- Get your entrepreneurs to submit their business proposals on your portal. You can engage them by inviting them per email, phone, facebook or other social media. Make sure you include the URL domain of your portal.
- Investment proposals can be worked on in the entrepreneur’s own time. Their documents are protected so that others can’t access them. You can invite mentors to register and provide advice to the entrepreneurs so that they can improve their proposals.
- Investment grade proposals, in the portal are those proposals which have a high completion score and have received a high rating by you as the coordinator.
- Invite your investors by sending them an email with the best proposals you have. You can either ask them to register on the portal to view the business proposals. Or you can send them the documents individually.
- Identify the interested investors by calling, meeting or emailing them.
- Arrange a pitch session for the entrepreneurs and the most interested investors. Invite the best 2 or 3 entrepreneurs to do a 3 minute pitch for the 5 or so investors that have shown interest. If there are 1 or 2 businesses that are serious candidates for investment, at this session you explain the next steps. These are the following:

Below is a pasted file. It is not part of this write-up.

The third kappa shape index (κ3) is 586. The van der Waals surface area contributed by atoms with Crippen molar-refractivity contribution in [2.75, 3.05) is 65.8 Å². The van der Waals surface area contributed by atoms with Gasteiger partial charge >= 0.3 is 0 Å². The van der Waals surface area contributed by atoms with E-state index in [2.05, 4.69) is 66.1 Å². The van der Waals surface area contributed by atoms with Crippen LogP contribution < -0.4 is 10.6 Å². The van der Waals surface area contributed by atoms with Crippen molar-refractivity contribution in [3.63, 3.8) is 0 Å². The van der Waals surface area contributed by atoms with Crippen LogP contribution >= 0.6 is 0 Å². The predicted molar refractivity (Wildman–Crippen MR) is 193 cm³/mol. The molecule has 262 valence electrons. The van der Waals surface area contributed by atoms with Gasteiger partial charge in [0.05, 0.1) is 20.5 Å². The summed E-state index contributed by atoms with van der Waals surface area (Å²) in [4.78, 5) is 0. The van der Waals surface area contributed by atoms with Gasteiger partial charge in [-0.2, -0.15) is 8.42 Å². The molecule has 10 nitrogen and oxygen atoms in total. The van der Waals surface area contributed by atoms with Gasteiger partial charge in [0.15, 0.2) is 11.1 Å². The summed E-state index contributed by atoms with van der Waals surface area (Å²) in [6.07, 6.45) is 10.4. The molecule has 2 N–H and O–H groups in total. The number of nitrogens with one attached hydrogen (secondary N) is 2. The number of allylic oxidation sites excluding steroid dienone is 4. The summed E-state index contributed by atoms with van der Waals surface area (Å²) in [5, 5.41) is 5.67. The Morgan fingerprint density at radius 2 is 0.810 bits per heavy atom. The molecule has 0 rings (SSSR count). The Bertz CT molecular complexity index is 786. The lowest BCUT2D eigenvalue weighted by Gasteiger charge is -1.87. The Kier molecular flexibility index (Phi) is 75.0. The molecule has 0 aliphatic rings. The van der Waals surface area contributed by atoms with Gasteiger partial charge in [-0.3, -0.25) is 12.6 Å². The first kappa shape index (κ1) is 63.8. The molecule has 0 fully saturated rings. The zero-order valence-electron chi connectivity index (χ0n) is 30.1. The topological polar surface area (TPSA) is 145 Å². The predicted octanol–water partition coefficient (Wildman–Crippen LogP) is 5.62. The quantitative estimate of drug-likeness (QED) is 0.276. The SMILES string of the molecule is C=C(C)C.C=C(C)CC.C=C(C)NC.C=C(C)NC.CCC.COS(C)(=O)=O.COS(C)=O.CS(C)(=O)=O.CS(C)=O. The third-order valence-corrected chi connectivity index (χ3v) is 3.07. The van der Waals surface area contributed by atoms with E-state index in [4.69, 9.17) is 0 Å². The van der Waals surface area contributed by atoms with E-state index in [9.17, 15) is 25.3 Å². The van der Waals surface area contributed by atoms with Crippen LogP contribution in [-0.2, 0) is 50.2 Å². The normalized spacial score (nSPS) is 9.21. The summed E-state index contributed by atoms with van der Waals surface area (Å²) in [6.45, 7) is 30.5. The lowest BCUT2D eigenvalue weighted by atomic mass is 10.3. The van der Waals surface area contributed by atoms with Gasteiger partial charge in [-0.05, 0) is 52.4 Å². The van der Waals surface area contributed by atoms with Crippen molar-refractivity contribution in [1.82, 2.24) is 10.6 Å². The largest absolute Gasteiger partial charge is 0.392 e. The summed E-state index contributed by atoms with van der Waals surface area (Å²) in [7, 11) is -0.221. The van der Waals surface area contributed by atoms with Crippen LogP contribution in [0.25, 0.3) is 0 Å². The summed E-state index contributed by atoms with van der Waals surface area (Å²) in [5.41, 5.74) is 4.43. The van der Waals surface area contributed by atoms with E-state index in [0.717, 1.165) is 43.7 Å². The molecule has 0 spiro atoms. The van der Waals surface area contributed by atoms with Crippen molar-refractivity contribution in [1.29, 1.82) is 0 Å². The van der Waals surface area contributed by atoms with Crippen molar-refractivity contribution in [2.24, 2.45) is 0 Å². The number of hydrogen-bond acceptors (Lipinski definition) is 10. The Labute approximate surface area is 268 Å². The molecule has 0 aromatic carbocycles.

- Due diligence (DD). You can either charge the investors and the entrepreneur approx $500 each to do the DD, or you do the DD yourself, at your own cost. You sign a non-disclosure agreement with the entrepreneur so that the entrepreneur can share their documents with you.
You need to check the authenticity, correctness and risks of their sales turnover, contracts, licenses, patents, bookkeeping, ownership, articles of associations, assets and liabilities. Make sure to speak to some of the staff about how things are going at the business. You can find due diligence checklists here .
Make a short DD report for the investors, indicating the items that are correct, authentic and considered to be a risk in the business. Give the entrepreneur a chance to read and if need be correct the report.
- Valuation of the business is a complex matter. With startups the valuation is simply a question of negotiation. With operational businesses the valuation is often based on discounted cash flow (DCF) models. Here are three other ways of calculation the value of the business. See the “Valuation Model Excel” by John Huston. Or use the calculator of EquityNet. Or get tailor made advice from Equidam. Add the estimated valuation of the company to the DD report, and explain the rationale behind the valuation.
- Termsheet Once you have completed a DD report and have an estimated valuation. You can complete theTermsheet. This is a summary of the investment proposal: the investment amount, the percentage shares and other conditions.
- Send the termsheet and DD report to the interested investors. And contact them within the next few days to check their interest or suggestions for changes to the Termsheet. Negotiate between the entreprenur and investors until an agreement is reached.
- Get the entrepreneur to pay for the legal process. This could be approx. USD 2000. These funds you transfer to the Lawyer and his Notary.